Clark v. United States of America Rural Housing Service, et al., No. 4:2018cv00652 - Document 97 (E.D. Mo. 2019)

Court Description: OPINION MEMORANDUM AND ORDER - IT IS HERBY ORDERED that Defendant United States of America, on behalf of the United States Department of Agriculture, Rural Housing Service (USDA)s Motion to Dismiss, [Doc. No. 45 ], is GRANTED. IT IS FURTHER ORDERED that Defendant John Robinsons Motion to Dismiss or in the Alternative, Motion to Stay the Proceedings, [Doc. No. 68 ], is GRANTED. IT IS FURTHER ORDERED that Defendant Ann L. Mells Motion to Dismiss, [Doc. No. 81 ], is GRANTED. IT IS FURTHER ORDERED that this matter is DISMISSED.. Signed by District Judge Henry Edward Autrey on 2/13/19. (KJS)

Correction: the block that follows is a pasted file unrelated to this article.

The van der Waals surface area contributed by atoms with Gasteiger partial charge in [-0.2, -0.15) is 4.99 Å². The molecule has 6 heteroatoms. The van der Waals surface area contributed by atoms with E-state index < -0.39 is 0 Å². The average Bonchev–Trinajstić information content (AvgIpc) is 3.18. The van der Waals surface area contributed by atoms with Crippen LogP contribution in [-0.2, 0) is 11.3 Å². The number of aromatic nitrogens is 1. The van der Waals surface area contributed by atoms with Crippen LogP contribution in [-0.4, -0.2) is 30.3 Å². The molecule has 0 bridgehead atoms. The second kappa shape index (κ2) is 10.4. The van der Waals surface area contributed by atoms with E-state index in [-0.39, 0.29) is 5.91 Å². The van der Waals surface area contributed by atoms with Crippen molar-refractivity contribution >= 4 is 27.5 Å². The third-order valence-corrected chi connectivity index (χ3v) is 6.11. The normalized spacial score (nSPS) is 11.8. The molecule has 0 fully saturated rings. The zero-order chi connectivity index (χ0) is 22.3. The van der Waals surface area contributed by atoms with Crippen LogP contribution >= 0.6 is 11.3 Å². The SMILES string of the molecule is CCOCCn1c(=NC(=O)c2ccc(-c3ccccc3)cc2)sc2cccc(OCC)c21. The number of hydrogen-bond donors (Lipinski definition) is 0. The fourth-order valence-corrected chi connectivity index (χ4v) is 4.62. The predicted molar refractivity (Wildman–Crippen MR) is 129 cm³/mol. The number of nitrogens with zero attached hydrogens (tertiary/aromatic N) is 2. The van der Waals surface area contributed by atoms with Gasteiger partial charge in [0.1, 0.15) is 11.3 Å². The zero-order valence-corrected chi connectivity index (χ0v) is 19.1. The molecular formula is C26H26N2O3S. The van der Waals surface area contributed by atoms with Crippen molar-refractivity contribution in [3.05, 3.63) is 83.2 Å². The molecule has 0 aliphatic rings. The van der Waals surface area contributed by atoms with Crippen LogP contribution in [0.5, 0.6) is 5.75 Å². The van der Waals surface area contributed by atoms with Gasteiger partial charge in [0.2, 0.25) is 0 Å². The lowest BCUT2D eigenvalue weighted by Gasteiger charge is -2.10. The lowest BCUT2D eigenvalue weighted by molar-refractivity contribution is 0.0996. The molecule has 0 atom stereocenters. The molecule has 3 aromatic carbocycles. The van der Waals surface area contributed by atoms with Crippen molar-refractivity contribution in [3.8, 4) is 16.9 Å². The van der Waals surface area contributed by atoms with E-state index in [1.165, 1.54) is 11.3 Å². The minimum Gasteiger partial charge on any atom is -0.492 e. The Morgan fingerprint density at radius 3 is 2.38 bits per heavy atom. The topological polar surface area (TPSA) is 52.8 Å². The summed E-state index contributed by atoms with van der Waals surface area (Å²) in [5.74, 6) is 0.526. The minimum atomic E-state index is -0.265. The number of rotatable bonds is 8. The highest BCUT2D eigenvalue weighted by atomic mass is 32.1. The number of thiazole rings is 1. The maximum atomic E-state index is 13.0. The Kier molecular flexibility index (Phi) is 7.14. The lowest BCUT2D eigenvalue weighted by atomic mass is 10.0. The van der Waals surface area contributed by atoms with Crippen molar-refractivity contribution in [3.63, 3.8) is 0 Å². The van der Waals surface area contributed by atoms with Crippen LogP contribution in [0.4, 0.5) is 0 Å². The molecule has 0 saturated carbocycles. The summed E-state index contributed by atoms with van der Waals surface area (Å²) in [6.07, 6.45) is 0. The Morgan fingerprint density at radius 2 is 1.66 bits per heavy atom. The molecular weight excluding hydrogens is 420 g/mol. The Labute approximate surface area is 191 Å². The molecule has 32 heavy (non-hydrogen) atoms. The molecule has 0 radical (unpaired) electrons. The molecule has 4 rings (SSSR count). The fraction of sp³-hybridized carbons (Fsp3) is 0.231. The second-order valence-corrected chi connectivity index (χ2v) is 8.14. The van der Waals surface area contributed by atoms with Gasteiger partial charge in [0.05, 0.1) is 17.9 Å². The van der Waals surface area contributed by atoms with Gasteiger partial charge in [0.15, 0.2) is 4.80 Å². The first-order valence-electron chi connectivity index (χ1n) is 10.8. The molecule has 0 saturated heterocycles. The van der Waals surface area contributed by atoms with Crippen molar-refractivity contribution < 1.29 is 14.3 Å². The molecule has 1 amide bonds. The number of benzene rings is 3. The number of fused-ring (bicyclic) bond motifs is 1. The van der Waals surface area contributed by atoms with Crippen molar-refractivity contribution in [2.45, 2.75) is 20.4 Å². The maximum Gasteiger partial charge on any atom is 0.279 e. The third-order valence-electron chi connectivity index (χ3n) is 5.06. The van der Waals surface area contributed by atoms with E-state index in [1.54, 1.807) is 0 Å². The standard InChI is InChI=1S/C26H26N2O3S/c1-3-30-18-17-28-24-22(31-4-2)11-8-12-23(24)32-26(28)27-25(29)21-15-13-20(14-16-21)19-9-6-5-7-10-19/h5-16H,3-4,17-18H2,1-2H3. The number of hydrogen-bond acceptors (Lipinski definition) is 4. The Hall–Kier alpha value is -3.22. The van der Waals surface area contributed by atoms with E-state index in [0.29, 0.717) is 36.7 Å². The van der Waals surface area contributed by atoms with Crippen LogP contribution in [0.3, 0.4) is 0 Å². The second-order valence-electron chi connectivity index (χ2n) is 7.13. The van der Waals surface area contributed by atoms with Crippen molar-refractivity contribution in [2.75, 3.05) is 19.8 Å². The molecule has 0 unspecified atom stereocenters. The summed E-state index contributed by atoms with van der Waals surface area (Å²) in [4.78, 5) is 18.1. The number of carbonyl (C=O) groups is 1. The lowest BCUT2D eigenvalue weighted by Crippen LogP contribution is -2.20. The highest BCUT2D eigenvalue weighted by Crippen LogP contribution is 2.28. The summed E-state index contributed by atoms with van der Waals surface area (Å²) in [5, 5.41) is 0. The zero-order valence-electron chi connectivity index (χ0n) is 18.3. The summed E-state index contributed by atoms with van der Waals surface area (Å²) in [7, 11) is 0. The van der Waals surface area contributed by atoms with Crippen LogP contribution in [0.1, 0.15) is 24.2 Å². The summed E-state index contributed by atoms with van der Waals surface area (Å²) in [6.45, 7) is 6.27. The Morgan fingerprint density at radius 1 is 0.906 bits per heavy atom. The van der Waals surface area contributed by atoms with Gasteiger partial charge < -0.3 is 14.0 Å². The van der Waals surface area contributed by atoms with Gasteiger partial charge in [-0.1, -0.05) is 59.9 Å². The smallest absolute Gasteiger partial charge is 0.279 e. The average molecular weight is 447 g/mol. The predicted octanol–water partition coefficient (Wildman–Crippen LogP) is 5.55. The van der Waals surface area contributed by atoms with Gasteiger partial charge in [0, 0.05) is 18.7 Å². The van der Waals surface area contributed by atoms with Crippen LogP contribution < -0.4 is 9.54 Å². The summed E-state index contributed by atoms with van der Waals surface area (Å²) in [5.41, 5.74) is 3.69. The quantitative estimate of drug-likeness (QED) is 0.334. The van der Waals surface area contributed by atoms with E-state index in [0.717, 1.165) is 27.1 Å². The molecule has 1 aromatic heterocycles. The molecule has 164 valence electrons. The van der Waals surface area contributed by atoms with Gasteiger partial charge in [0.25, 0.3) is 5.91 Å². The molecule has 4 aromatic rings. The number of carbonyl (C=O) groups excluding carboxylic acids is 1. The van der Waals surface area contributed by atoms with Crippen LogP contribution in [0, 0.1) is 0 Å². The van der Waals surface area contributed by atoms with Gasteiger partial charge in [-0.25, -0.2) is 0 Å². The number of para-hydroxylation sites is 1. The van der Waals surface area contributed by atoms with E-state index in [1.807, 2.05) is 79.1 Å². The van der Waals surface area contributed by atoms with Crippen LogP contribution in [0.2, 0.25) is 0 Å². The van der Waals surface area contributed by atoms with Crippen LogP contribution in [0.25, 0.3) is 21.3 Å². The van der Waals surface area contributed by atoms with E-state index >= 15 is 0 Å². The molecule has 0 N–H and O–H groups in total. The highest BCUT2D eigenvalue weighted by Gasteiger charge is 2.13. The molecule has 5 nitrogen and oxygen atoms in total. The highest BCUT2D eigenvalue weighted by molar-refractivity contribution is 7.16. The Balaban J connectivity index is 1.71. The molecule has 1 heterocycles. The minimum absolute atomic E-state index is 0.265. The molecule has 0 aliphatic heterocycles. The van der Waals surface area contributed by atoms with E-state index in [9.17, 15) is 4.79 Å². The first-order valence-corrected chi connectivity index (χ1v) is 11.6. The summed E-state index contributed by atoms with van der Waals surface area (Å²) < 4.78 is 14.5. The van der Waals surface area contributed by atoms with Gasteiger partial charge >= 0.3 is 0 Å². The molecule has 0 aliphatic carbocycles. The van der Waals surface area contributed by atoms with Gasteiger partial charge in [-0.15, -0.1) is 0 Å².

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Clark v. United States of America Rural Housing Service, et al. Doc. 97 UNITED STATES DISTRICT COURT EASTERN DISTRICT OF MISSOURI EASTERN DIVISION VANCE CLARK, Plaintiff, v. UNITED STATES OF AMERICA, on behalf of the UNITED STATES DEPARTMENT OF AGRICULTURE Defendant. ) ) ) ) ) ) ) ) ) ) ) Case No. 4:18CV652 HEA OPINION, MEMORANDUM AND ORDER This case is before the Court on Defendant United States of America, on behalf of the United States Department of Agriculture, Rural Housing Service (“USDA”)’s Motion to Dismiss, [Doc. No. 45], Defendant John Robinson’s Motion to Dismiss or in the Alternative, Motion to Stay the Proceedings, [Doc. No. 68], and Defendant Ann L. Mell’s Motion to Dismiss, [Doc. No. 81].1 For the reasons set forth below, the Motions will be granted. Facts and Background On March 1, 2018, plaintiff Vance Clark (“Plaintiff”), acting pro se, filed this lawsuit in the St. Francois County, Missouri, Circuit Court against the United States of America (the “United States”) concerning a property Plaintiff purchased 1 Plaintiff has filed a number of Motions. In that all Defendants are dismissed from this action, Plaintiff’s Motions are rendered moot. in 2009 using a loan from the United States Department of Agriculture, (“USDA”). The United States, on behalf of the USDA (“Defendant”) subsequently removed this case to federal court pursuant to 28 U.S.C. §1442(a)(1). In November 2009, Plaintiff purchased property located at 3416 Hildebrecht Road, Doe Run, Missouri 63637 (the “Hildebrecht Property”). To finance the purchase, Plaintiff sought and obtained a $122,000 loan from the USDA. Plaintiff executed a Deed of Trust in favor of the USDA, which the USDA recorded with the St. Francois County Recorder of Deeds at Document No. 2009R-10926, and rerecorded at Document 2010R-00327. As a condition of the loan, Plaintiff was required to obtain property insurance. Plaintiff applied for and received a homeowner’s insurance policy from Farm Bureau Town and Country Company of Missouri (hereinafter, “Farm Bureau”). In September 2010, the Hildebrecht Property suffered damage from fire. Plaintiff submitted a claim to Farm Bureau, which denied coverage. On December 28, 2010, Farm Bureau filed a lawsuit in Missouri state court naming Plaintiff and the USDA. See Mo. Case No. 10SF-CC00289 (St. Francois County) (the “Farm Bureau Lawsuit”). Farm Bureau alleged that on the application for insurance, Plaintiff concealed the fact that he had prior felony convictions. Farm Bureau alleged that the USDA, as the mortgagee on the Hildebrecht Property, was “subject to the same terms, exclusions, and conditions 2 that apply to the named insured.” The United States counter-claimed, alleging Farm Bureau owed the United States for the property loss under the homeowner’s policy because the United States was the mortgagee on the property. Farm Bureau and the USDA settled the claims between them, whereby Farm Bureau agreed to pay the USDA an undisclosed amount of money. On February 21, 2014, the USDA and Farm Bureau agreed to a voluntary dismiss the USDA from the Farm Bureau Lawsuit. The USDA applied the settlement proceeds to the outstanding balance of Plaintiff’s loan, although the settlement was insufficient to satisfy the outstanding principal balance. Farm Bureau is still prosecuting the Farm Bureau Lawsuit against Plaintiff in the state court. Plaintiff stopped making payments to the USDA on the remaining balance of the $122,000 loan. On February 21, 2012, the USDA sent via certified mail an acceleration letter pursuant to the promissory note signed by Plaintiff, demanding full payment of the outstanding loan balance and accrued interest. When Plaintiff failed to comply, the USDA contacted the caretaker of Plaintiff’s property, notifying him that the USDA intended to foreclose on Plaintiff’s property. On April 30, 2018, the Substitute Trustee under the Deed of Trust conducted a foreclosure sale of the Hildebrecht Property. The foreclosure sale netted a total of eleven thousand dollars ($11,000.00) in proceeds. Because the foreclosure sale did 3 not satisfy the outstanding principal balance on the loan, there were no excess proceeds to remit to Plaintiff. On August 22, 2018, Plaintiff filed a motion for leave to file a fourth amended petition. Plaintiff filed his fourth amended petition on August 27, 2018. In the fourth amended petition, Plaintiff names Defendants United States, John Robinson, and Ann L. Mell. Plaintiff raises five counts in his fourth amended petition. In Counts I and II, Plaintiff requests a declaratory judgment interpreting provisions of the homeowner’s contract between Plaintiff and the Farm Bureau, and alleges the USDA breached the terms of that contract. Count III alleges the USDA wrongfully seized $1,240.00 of Plaintiff’s tax refund, and alleges that Plaintiff sustained injury when the United States removed his state court litigation to this Court. Plaintiff demands the United States pay him damages because the United States removed this case to federal court. In Count IV, Plaintiff once again alleges that the United States breached the terms of his homeowner’s insurance policy. He further alleges that the defendants “had a meeting of minds in circumventing Plaintiff’s rights,” when it removed this case to federal court prior to him having a hearing before the state-court judge. Plaintiff further alleges that the foreclosure of his property was wrongful and 4 fraudulent. In Count V, Plaintiff alleges that the United States and the individual defendants engaged in a “conspiracy” causing Plaintiff damages. Defendant USDA moves to dismiss for lack of subject matter jurisdiction. Defendant Mell moves to dismiss for lack of subject matter jurisdiction and for failure to state a claim. Defendant Robinson moves to dismiss or alternatively stay this proceeding pursuant to the Colorado River Doctrine. Legal Standards Subject Matter Jurisdiction “In order to properly dismiss for lack of subject matter jurisdiction under Rule 12(b)(1), the complaint must be successfully challenged on its face or on the factual truthfulness of its averments.” Titus v. Sullivan, 4 F.3d 590, 593 (8th Cir. 1993) (Osborn v. United States, 918 F.2d 724, 729 n.6 (8th Cir. 1990)). “In a facial challenge to jurisdiction, the court presumes all of the factual allegations concerning jurisdiction to be true and will grant the motion only if the plaintiff fails to allege an element necessary for subject matter jurisdiction.” Young Am. Corp. v. Affiliated Comput. Servs., 424 F.3d 840, 843-44 (8th Cir. 2005) (citing Titus, 4 F.3d at 593). In a factual challenge to jurisdiction, “there is substantial authority that the trial court is free to weigh the evidence and satisfy itself as to the existence of its power to hear the case.” Osborn, 918 F.2d at 730. “In short, no presumptive truthfulness attaches to plaintiff’s allegations, and the existence of 5 disputed material facts will not preclude the trial court from evaluating for itself the merits of jurisdictional claims.” Iowa League of Cities v. EPA, 711 F.3d 844, 861 (8th Cir. 2013) (citing Osborn, 918 F.2d 724, 730). The plaintiff has the burden of proving jurisdiction exists. Kennedy Bldg. Assocs. v. Viacom, Inc., 375 F.3d 731, 745 (8th Cir. 2004) (citing Cty. of Los Angeles v. Davis, 440 U.S. 625, 631, 99 S.Ct. 1379, 59 L.Ed.2d 642 (1979)). “Once the evidence is submitted, the district court must decide the jurisdictional issue, not simply rule that there is or is not enough evidence to have a trial on the issue.” Osborn, 918 F.2d at 730. “Jurisdictional issues, whether they involve questions of law or of fact, are for the court to decide.” Id. at 729. “Moreover, because jurisdiction is a threshold question, judicial economy demands that the issue be decided at the outset rather than deferring it until trial, as would occur with denial of a summary judgment motion.” Id. In “a factual attack on the jurisdictional allegations of the complaint, the court may receive competent evidence such as affidavits, deposition testimony, and the like in order to determine the factual dispute.” Id. In a factual challenge, “no presumptive truthfulness attaches to the plaintiff’s allegations, and the existence of disputed material facts will not preclude the trial court from evaluating for itself the merits of jurisdictional claims. Moreover, the plaintiff will have the burden of proof that jurisdiction does in fact exist.” Id. at 729 (citation omitted). 6 Sovereign Immunity “Absent a waiver, sovereign immunity shields the Federal Government and its agencies from suit.” FDIC v. Meyer, 510 U.S. 471, 475 (1994). “Sovereign immunity is jurisdictional in nature. Indeed, the terms of [the United States’] consent to be sued in any court define that court’s jurisdiction to entertain the suit.” Id. (citation omitted). “A waiver of the Federal Government’s sovereign immunity must be unequivocally expressed in statutory text and will not be implied.” Lane v. Pena, 518 U.S. 187, 192 (1996) (citation omitted). “To sue the United States, [the plaintiff] must show both a waiver of sovereign immunity and a grant of subject matter jurisdiction.” VS Ltd. P’ship v. Dept. of Housing & Urban Dev., 235 F.3d 1109, 1112 (8th Cir. 2000). If sovereign immunity applies, the Court lacks subject matter jurisdiction, and the matter must be dismissed without prejudice. Roth v. United States, 476 F. App’x 95, 95 (8th Cir. 2012). Failure to State a Claim—Fed. R. Civ. P. 12(b)(6) A complaint must contain “a short and plain statement of the claim showing that the pleader is entitled to relief.” Fed. R. Civ. P. 8(a)(2). To satisfy this requirement, a plaintiff must plead “enough facts to state a claim to relief that is plausible on its face.” Corrado v. Life Inv'rs Ins. Co. of Am., 804 F.3d 915, 917 (8th Cir. 2015) (quoting Bell Atl. Corp. v. Twombly, 550 U.S. 544, 570 (2007) ). 7 “A claim has facial plausibility when the plaintiff pleads factual content that allows the court to draw the reasonable inference that the defendant is liable for the misconduct alleged.” Barton v. Taber, 820 F.3d 958, 964 (8th Cir. 2016) (quoting Ashcroft v. Iqbal, 556 U.S. 662, 678 (2009)). “Threadbare recitals of the elements of a cause of action, supported by mere conclusory statements, do not suffice.” Zink v. Lombardi, 783 F.3d 1089, 1098 (8th Cir. 2015) (quoting Iqbal, 556 U.S. at 678), cert. denied, 135 S. Ct. 2941 (2015). The complaint’s factual allegations must be “sufficient to ‘raise a right to relief above the speculative level.’” McDonough v. Anoka Cty., 799 F.3d 931, 946 (8th Cir. 2015) (quoting Twombly, 550 U.S. at 555). The Court must accept factual allegations as true, but it is not required to accept any “legal conclusion couched as a factual allegation.” Brown v. Green Tree Servicing LLC, 820 F.3d 371, 373 (8th Cir. 2016) (quoting Iqbal, 556 U.S. at 678). Thus, “[a] pleading that offers ‘labels and conclusions’ or ‘a formulaic recitation of the elements of a cause of action will not do.’ ” Ash v. Anderson Merchandisers, LLC, 799 F.3d 957, 960 (8th Cir. 2015) (quoting Iqbal, 556 U.S. at 678), cert. denied, 136 S. Ct. 804 (2016). On a motion to dismiss, courts must rule “on the assumption that all the allegations in the complaint are true,” and “a well-pleaded complaint may proceed even if it strikes a savvy judge that actual proof of those facts is improbable, and ‘that a recovery is very remote and unlikely.’” Twombly, 550 U.S. at 555, 556 8 (quoting Scheuer v. Rhodes, 416 U.S. 232, 236 (1974)). “Determining whether a complaint states a plausible claim for relief ... [is] a context-specific task that requires the reviewing court to draw on its judicial experience and common sense.” Mickelson v. Cty. of Ramsey, 823 F.3d 918, 923 (8th Cir. 2016) (alteration in original) (quoting Iqbal, 556 U.S. at 679). To survive a Rule 12(b)(6) motion to dismiss, a complaint must set forth a short and plain statement of the claim showing that the pleader is entitled to relief. Fed. R. Civ. P. 8(a)(2). This standard does not require detailed factual allegations, but it demands more than an unadorned accusation. Iqbal, 556 U.S. at 678. For the purposes of a motion to dismiss a court must take all the factual allegations in the complaint as true, but is not bound to accept as true a legal conclusion couched as a factual allegation. Twombly, 550 U.S. at 555. Colorado River Doctrine Federal courts ordinarily have a “virtually unflagging obligation” to exercise their jurisdiction. Colo. River Water Cons. Dist. v. United States, 424 U.S. 800, 817 (1976). But the Declaratory Judgment Act, 28 U.S.C. § 2201, grants district courts “unique and substantial discretion in deciding whether to declare the rights of litigants” or to abstain in deference to a parallel state suit. Wilton v. Seven Falls Co., 515 U.S. 277, 286 (1995). This decision is “controlled by the court's personal judgment,” Aetna Cas. & Sur. Co. v. Jefferson Trust & Sav. Bank of Peoria, 993 9 F.2d 1364, 1366 (8th Cir. 1993) (internal quotations and citation omitted), and guided by “considerations of judicial economy, considerations of practicality and wise judicial administration, and with attention to avoiding gratuitous interference with state proceedings.” Lexington Ins. Co. v. Integrity Land Title Co., 721 F.3d 958, 967 (8th Cir. 2013) (internal quotations and citations omitted). The Eighth Circuit has instructed that the “key consideration for the district court is ‘to ascertain whether the issues in controversy between the parties to the federal action ... can be better settled by the state court’ in light of the ‘scope and nature of the pending state court proceeding.’” Evanston Ins. Co. v. Jones, 530 F.3d 710, 713 (8th Cir. 2008) (quoting Capitol Indem. Corp. v. Haverfield, 218 F.3d 872, 874 (8th Cir. 2000)). A district court must dismiss a declaratory action that a state court can better resolve, because “it would be uneconomical as well as vexatious” to proceed under such circumstances. Haverfield, 218 F.3d at 874-75 (quoting Brillhart v. Excess Ins. Co. of Am., 316 U.S. 491, 495 (1942)). The Colorado River abstention doctrine permits federal district courts to decline to exercise jurisdiction only “when [1] parallel state and federal actions exist and [2] exceptional circumstances warrant abstention.” Fru–Con Constr. Corp. v. Controlled Air, Inc., 574 F.3d 527, 534 (8th Cir. 2009). Because federal courts have a “virtually unflagging obligation ... to exercise the jurisdiction given them,” the Colorado River abstention is appropriate only in 10 “exceptional circumstances” where the surrender of federal jurisdiction is supported by “the clearest of justifications.” Moses H. Cone Mem'l Hosp. v. Mercury Const. Corp., 460 U.S. 1, 25-26 (1983). In determining whether a specific case presents “exceptional circumstances,” a court must “tak[e] into account both the obligation to exercise jurisdiction and the combination of factors counselling against that exercise.” Colorado River, 424 U.S. at 818-19. Where parallel state and federal proceedings exist, the court examines the following six, non-exhaustive factors to determine whether exceptional circumstances are present that warrant abstention: (1) whether there is a res over which one court has established jurisdiction; (2) the inconvenience of the federal forum; (3) whether maintaining separate actions may result in piecemeal litigation, unless the relevant law would require piecemeal litigation and the federal court issue is easily severed; (4) which case has priority—not necessarily which case was filed first but a greater emphasis on the relative progress made in the cases; (5) whether state or federal law controls, especially favoring the exercise of jurisdiction where federal law controls; and (6) the adequacy of the state forum to protect the federal plaintiff's rights. Federated Rural Elec. Ins. Corp. v. Ark. Elec. Coops, Inc., 48 F.3d 294, 297 (8th Cir. 1995). These factors are not intended to be applied as a “mechanical checklist,” but should be weighed “in a pragmatic, flexible manner with a view to the realities of the case at hand.” Spectra Commc'ns Grp., LLC v. City of Cameron, Mo., 806 F.3d 1113, 1121 (8th Cir. 2015). When examining the factors, “the balance [is] heavily weighted in favor of the exercise of jurisdiction.” 11 Discussion Defendant USDA and Defendant Mell in her Official Capacity Defendants USDA and Mell in her official capacity are protected by sovereign immunity. Plaintiff has failed to identify any applicable statute in which the USDA has waived sovereign immunity for the USDA and Defendant Mell in her official capacity. See, e.g., Kriegel v. U.S. Dept. of Agric., No. 2:17-CV-00216D-BP, 2018 WL 3598774, at *2 (N.D. Tex. June 29, 2018) (recommending dismissal of claims against USDA based on sovereign immunity, because “Plaintiff has not alleged or otherwise shown that Congress has waived the Defendants’ sovereign immunity as to the claims asserted in his Complaint”), Report and Recommendation adopted, No. 2:17-CV-216-D, 2018 WL 3586401 (N.D. Tex. July 25, 2018) (dismissing claims against USDA) . Defendant USDA and the claims against Defendant Mell in her official capacity, are dismissed from this action. Defendant Mell in her Individual Capacity2-Failure to State a Claim In Bivens, the Supreme Court created an implied cause of action based on a Fourth Amendment violation. Bivens v. Six Unknown Named Agents of Fed. Bureau of Narcotics, 403 U.S. 388, 397 (1971). The Court subsequently found the 2 Defendant Mell claims that service on her is ineffective because Plaintiff failed to serve the Attorney General or the United States Attorney for the Eastern District of Missouri as required by Rule 4(i)(3) of the Federal Rules of Civil Procedure. In that Defendant Mell has substantively challenged the adequacy of Plaintiff’s claims against her, the Court will not address the service of process issues. 12 Bivens remedy available for violations of an individual’s rights under the equal protection component of the Fifth Amendment Due Process Clause and for deliberate indifference to a serious medical condition under the Eighth Amendment. See Davis v. Passman, 442 U.S. 228, 230 (1979); Carlson v. Green, 446 U.S. 14, 17–19 (1980). “These three cases—Bivens, Davis, and Carlson— represent the .only instances in which the Court has approved of an implied damages remedy under the Constitution itself.” Ziglar v. Abbasi, 137 S. Ct. 1843, 1855 (2017). In Ziglar, the Court was faced with claims from detainees held on immigration violations after the September 11, 2001 terrorist attacks. Plaintiffs’ suit challenged the official policies resulting in their detention and the conditions of confinement they endured while detained. Id. at 1852–53. The Court concluded that “expanding the Bivens remedy is now a ‘disfavored’ judicial activity.” Id. at 1857. It held that federal courts should exercise caution before extending the remedy to claims that are meaningfully different than “the three Bivens claims the Court has approved in the past: a claim against FBI agents for handcuffing a man in his own home without a warrant [Bivens]; a claim against a Congressman for firing his female secretary [Davis]; and a claim against prison officials for failure to treat an inmate’s asthma [Carlson].” Id. at 1860. 13 The recognition of a cause of action is context-specific, and the Court has established a rigorous inquiry that courts must use before implying a Bivens cause of action in a new context. See Wilkie v. Robbins, 551 U.S. 537, 550 (2007). First, courts must ascertain whether a plaintiff’s claims arise in a new Bivens context. “If the case is different in a meaningful way from previous Bivens cases decided by [the Supreme Court], then the context is new.” Ziglar, 137 S. Ct. at 1859. The Court held that A case might differ in a meaningful way because of the rank of the officers involved; the constitutional right at issue; the generality or specificity of the official action; the extent of judicial guidance as to how an officer should respond to the problem or emergency to be confronted; the statutory or other legal mandate under which the officer was operating; the risk of disruptive intrusion by the Judiciary into the functioning of other branches; or the presence of potential factors that previous Bivens cases did not consider. Id. at 1860. If the context is new, then the court must ask whether “any alternative, existing process for protecting the interest amounts to a convincing reason for the Judicial Branch to refrain from providing a new and freestanding remedy in damages.” Wilkie, 551 U.S. at 550. Finally, courts must also analyze “any special factors counseling hesitation before authorizing a new kind of federal litigation,” otherwise known as the “special factors analysis.” Id. “The Court’s precedents now make clear that a Bivens remedy will not be available if there are special factors counseling hesitation in the absence of affirmative action by Congress.” Ziglar, 137 S. Ct. at 1857. The Supreme Court has not defined the phrase “special factors 14 counseling hesitation,” but the Court has observed that the “inquiry must concentrate on whether the Judiciary is well suited, absent congressional action or instruction, to consider and weigh the costs and benefits of allowing a damages action to proceed.” Id. at 1857–58. Put more simply, to be a “‘special factor counseling hesitation,’ a factor must cause a court to hesitate before answering that question in the affirmative.” Id. at 1858. Plaintiff has failed to present any reasons why this Court should expand Bivens to include this action wherein Plaintiff is seeking a Declaratory Judgment on the propriety of the foreclosure action and the settlement of Farm Bureau and the USDA. Defendant Robinson Defendant Robinson moves to dismiss this action against him based on the Colorado River Doctrine. Based on the factors delineated by the Eighth Circuit Court of Appeals, the Court agrees. The Circuit Court of St. Francois County, Missouri has established jurisdiction over the issues raised herein in the case filed by Farm Bureau against Plaintiff and the USDA, Plaintiff has answered in that matter and has filed counterclaims, and has brought a claim against Defendant Robinson in that action. Factor one favors abstention. The property is located in St. Francois County, the foreclosure occurred in St. Francois County, and the insurance policy was applied for and issued in St. 15 Francois County. This federal forum is clearly less convenient that the State Forum. Factor two favors abstention. Abstention is favored under Factor three. All of the parties are present in the State action, whereas Farm Bureau is not present in this Court, and its presence may be necessary for a full determination of the issues raised. Likewise, having both actions proceed may result in inconsistent judgments. The resulting piecemeal litigation can be avoided by proceeding solely in the State Court. The State Court case has priority over this action. It has been pending since 2010, with Plaintiff filing his counterclaims in September, 2015. This action was filed in March, 2018, thus pending a far shorter time than the State action; the State action has advanced significantly further that the case has in this forum. Factor four favors abstention. State law controls the issues in this case completely. There are no federal law issues before either court. Factor five favors abstention. Likewise, Plaintiff’s federal rights are not at issue. All of Plaintiff’s claims against Defendant Robinson arise under Missouri law. Factor six favors abstention. All factors to be considered under the Colorado River Doctrine favor abstention. The most appropriate forum for Plaintiff’s claims is the parallel action 16 currently pending in St. Francois County, Missouri. As such, the Court will abstain from exercising jurisdiction over Plaintiff’s declaratory judgment action. Conclusion Based upon the foregoing analysis, the Motions to Dismiss are well taken. This action will be dismissed. Accordingly, IT IS HERBY ORDERED that Defendant United States of America, on behalf of the United States Department of Agriculture, Rural Housing Service (“USDA”)’s Motion to Dismiss, [Doc. No. 45], is GRANTED. IT IS FURTHER ORDERED that Defendant John Robinson’s Motion to Dismiss or in the Alternative, Motion to Stay the Proceedings, [Doc. No. 68], is GRANTED. IT IS FURTHER ORDERED that Defendant Ann L. Mell’s Motion to Dismiss, [Doc. No. 81], is GRANTED. IT IS FURTHER ORDERED that this matter is DISMISSED. Dated this 13th day of February, 2019. ___________________________________ HENRY EDWARD AUTREY UNITED STATES DISTRICT JUDGE 17